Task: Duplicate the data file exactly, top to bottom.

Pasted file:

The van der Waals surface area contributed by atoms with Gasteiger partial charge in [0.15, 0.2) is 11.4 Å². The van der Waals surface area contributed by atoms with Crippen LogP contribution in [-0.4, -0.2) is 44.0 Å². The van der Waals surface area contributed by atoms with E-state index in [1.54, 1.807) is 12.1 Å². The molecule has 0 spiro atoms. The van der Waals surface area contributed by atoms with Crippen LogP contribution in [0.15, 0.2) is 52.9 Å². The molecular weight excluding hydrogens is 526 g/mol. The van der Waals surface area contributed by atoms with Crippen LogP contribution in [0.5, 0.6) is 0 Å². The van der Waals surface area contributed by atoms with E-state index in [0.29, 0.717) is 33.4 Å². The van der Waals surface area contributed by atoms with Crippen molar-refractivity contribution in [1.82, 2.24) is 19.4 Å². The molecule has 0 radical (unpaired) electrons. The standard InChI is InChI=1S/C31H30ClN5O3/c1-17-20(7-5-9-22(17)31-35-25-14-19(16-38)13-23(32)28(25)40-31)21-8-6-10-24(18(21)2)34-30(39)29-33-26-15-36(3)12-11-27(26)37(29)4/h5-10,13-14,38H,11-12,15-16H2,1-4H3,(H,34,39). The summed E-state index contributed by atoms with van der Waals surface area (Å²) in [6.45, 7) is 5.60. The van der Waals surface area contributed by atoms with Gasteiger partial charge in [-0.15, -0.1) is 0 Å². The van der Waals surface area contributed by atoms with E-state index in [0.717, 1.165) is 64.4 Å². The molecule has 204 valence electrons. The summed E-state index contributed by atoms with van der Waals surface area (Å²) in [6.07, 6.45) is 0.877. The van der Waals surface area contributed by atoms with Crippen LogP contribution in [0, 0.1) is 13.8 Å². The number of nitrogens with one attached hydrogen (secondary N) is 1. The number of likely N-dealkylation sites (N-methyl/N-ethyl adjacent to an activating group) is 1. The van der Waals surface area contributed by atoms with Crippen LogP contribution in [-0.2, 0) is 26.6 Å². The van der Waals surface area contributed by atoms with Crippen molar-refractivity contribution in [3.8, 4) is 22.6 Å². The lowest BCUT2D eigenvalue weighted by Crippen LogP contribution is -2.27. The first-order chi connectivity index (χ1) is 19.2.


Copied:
The van der Waals surface area contributed by atoms with Gasteiger partial charge in [0.15, 0.2) is 11.4 Å². The van der Waals surface area contributed by atoms with Crippen LogP contribution in [-0.4, -0.2) is 44.0 Å². The van der Waals surface area contributed by atoms with E-state index in [1.54, 1.807) is 12.1 Å². The molecule has 0 spiro atoms. The van der Waals surface area contributed by atoms with Crippen LogP contribution in [0.15, 0.2) is 52.9 Å². The molecular weight excluding hydrogens is 526 g/mol. The van der Waals surface area contributed by atoms with Crippen LogP contribution in [0.5, 0.6) is 0 Å². The van der Waals surface area contributed by atoms with E-state index in [0.29, 0.717) is 33.4 Å². The van der Waals surface area contributed by atoms with Crippen molar-refractivity contribution in [1.82, 2.24) is 19.4 Å². The molecule has 0 radical (unpaired) electrons. The standard InChI is InChI=1S/C31H30ClN5O3/c1-17-20(7-5-9-22(17)31-35-25-14-19(16-38)13-23(32)28(25)40-31)21-8-6-10-24(18(21)2)34-30(39)29-33-26-15-36(3)12-11-27(26)37(29)4/h5-10,13-14,38H,11-12,15-16H2,1-4H3,(H,34,39). The summed E-state index contributed by atoms with van der Waals surface area (Å²) in [6.45, 7) is 5.60. The van der Waals surface area contributed by atoms with Gasteiger partial charge in [-0.15, -0.1) is 0 Å². The van der Waals surface area contributed by atoms with E-state index in [0.717, 1.165) is 64.4 Å². The molecule has 204 valence electrons. The summed E-state index contributed by atoms with van der Waals surface area (Å²) in [6.07, 6.45) is 0.877. The van der Waals surface area contributed by atoms with Crippen LogP contribution in [0, 0.1) is 13.8 Å². The number of nitrogens with one attached hydrogen (secondary N) is 1. The number of likely N-dealkylation sites (N-methyl/N-ethyl adjacent to an activating group) is 1. The van der Waals surface area contributed by atoms with Crippen LogP contribution in [-0.2, 0) is 26.6 Å². The van der Waals surface area contributed by atoms with Crippen molar-refractivity contribution in [3.8, 4) is 22.6 Å². The lowest BCUT2D eigenvalue weighted by Crippen LogP contribution is -2.27. The first-order chi connectivity index (χ1) is 19.2.